Text & Experience: Towards a Cultural Exegesis of the Bible
Daniel Smith-Christopher, ed. Text & Experience: Towards a Cultural Exegesis of the Bible. The Biblical Seminar, 35. Sheffield: Sheffield Academic Press, 1995. 354 pp. $28.50 pb. ISBN 1 85075 740 2.
This is a collection of eighteen essays that were originally presented at a conference in March 1992 at Loyola Marymount University in Los Angeles, California. In his introduction Smith-Christopher explains what he believes to be the essence of what he labels "cultural exegesis." The term has two dimensions, both of which have to do with understanding of the biblical text.
On the one hand, there is the conviction that certain cultural contexts can have a deeper empathy with and comprehension of certain texts, because their lifestyles and social settings are similar to what is depicted in those texts. This conviction goes hand-in-hand with the now widely recognized hermeneutical phenomenon that no interpretation is value-free or wholly objective. The recent interpretive climate has just now begun to welcome the positive contributions of readings from other quarters beyond the Western, urbanized, Anglo, academic paradigm. On the other hand, and this for the editor is a further (ideal) step, these parallel contexts and life experiences in the present also can give new insights into the historical meaning of those biblical texts themselves. In other words, the interplay can go both ways: from text to reader response and from reader to text.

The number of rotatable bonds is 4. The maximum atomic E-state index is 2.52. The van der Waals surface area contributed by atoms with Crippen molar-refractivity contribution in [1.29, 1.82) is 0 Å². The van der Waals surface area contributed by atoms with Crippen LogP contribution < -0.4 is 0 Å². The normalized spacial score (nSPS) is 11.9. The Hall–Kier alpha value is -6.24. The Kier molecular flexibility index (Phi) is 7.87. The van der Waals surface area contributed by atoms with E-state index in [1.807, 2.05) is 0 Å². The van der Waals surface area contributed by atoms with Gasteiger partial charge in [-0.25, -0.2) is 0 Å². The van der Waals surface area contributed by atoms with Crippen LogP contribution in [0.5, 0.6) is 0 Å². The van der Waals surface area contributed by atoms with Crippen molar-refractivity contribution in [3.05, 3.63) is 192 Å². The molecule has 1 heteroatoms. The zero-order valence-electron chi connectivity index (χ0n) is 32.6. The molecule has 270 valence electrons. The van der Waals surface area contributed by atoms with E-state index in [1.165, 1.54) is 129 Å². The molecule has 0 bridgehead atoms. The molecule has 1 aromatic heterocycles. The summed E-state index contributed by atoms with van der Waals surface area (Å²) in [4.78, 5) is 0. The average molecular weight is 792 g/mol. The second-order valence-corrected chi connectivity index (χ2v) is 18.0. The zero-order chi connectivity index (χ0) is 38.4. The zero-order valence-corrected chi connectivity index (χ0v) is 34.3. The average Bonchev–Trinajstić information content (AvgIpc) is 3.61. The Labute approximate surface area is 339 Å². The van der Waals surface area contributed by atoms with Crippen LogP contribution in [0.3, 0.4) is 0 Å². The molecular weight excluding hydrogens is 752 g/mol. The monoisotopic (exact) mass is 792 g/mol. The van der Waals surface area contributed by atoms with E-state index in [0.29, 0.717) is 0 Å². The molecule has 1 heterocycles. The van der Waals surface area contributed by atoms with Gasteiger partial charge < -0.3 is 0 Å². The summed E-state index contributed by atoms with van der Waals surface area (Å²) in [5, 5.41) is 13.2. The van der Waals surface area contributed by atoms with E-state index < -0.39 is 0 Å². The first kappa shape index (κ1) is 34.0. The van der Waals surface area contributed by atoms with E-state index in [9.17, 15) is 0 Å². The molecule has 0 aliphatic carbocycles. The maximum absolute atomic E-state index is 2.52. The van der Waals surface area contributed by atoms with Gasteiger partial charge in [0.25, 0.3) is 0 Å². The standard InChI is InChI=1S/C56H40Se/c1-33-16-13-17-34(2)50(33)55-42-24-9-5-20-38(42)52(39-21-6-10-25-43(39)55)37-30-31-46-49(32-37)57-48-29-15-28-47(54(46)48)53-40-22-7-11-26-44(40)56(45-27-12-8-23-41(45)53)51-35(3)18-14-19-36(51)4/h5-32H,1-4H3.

Space will not permit a summary of all of the essays (although some do deserve special mention), but it is also possible to catalogue the essays into three broad categories. To begin with, several contributions are historical studies that detail the impact of context in the past on interpretation. For example, Eskenazi's tracing of Jewish approaches to their sacred canon from the Targumim to recent times, Washington's exposition of the role of women in early Quaker biblical study (seventeenth century), and Barton's analysis of Wellhausen's classic Prolegomena to the History of Israel from the last century are a mine of fascinating glimpses into how diverse socio-historical realities and religious traditions have impacted how the Bible has been received and utilized to sustain communities or defend particular academic positions.